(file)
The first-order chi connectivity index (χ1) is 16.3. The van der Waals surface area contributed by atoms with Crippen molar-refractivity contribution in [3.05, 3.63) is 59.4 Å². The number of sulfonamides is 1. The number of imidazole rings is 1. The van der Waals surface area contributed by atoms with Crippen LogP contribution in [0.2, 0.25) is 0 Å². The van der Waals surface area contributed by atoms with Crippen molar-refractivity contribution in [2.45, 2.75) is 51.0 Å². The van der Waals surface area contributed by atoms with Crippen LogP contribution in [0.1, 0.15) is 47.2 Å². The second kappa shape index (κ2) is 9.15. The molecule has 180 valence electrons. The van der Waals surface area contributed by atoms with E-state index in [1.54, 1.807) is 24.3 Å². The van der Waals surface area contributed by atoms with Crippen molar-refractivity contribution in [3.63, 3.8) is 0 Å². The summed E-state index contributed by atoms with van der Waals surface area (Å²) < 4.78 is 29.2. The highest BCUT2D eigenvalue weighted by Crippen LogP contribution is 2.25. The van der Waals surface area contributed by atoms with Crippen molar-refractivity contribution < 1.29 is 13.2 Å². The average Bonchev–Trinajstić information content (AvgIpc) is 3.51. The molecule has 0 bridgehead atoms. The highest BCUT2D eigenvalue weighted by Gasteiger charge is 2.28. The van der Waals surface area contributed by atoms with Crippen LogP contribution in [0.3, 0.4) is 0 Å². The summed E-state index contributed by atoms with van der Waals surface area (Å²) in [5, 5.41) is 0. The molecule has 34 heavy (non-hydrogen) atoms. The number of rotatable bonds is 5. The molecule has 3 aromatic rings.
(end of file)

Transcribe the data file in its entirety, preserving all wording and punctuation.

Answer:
The first-order chi connectivity index (χ1) is 16.3. The van der Waals surface area contributed by atoms with Crippen molar-refractivity contribution in [3.05, 3.63) is 59.4 Å². The number of sulfonamides is 1. The number of imidazole rings is 1. The van der Waals surface area contributed by atoms with Crippen LogP contribution in [0.2, 0.25) is 0 Å². The van der Waals surface area contributed by atoms with Crippen molar-refractivity contribution in [2.45, 2.75) is 51.0 Å². The van der Waals surface area contributed by atoms with Crippen LogP contribution in [0.1, 0.15) is 47.2 Å². The second kappa shape index (κ2) is 9.15. The molecule has 180 valence electrons. The van der Waals surface area contributed by atoms with E-state index in [1.54, 1.807) is 24.3 Å². The van der Waals surface area contributed by atoms with Crippen molar-refractivity contribution in [3.63, 3.8) is 0 Å². The summed E-state index contributed by atoms with van der Waals surface area (Å²) < 4.78 is 29.2. The highest BCUT2D eigenvalue weighted by Crippen LogP contribution is 2.25. The van der Waals surface area contributed by atoms with Crippen molar-refractivity contribution < 1.29 is 13.2 Å². The average Bonchev–Trinajstić information content (AvgIpc) is 3.51. The molecule has 0 bridgehead atoms. The highest BCUT2D eigenvalue weighted by Gasteiger charge is 2.28. The van der Waals surface area contributed by atoms with Crippen LogP contribution in [0.3, 0.4) is 0 Å². The summed E-state index contributed by atoms with van der Waals surface area (Å²) in [5, 5.41) is 0. The molecule has 34 heavy (non-hydrogen) atoms. The number of rotatable bonds is 5. The molecule has 3 aromatic rings.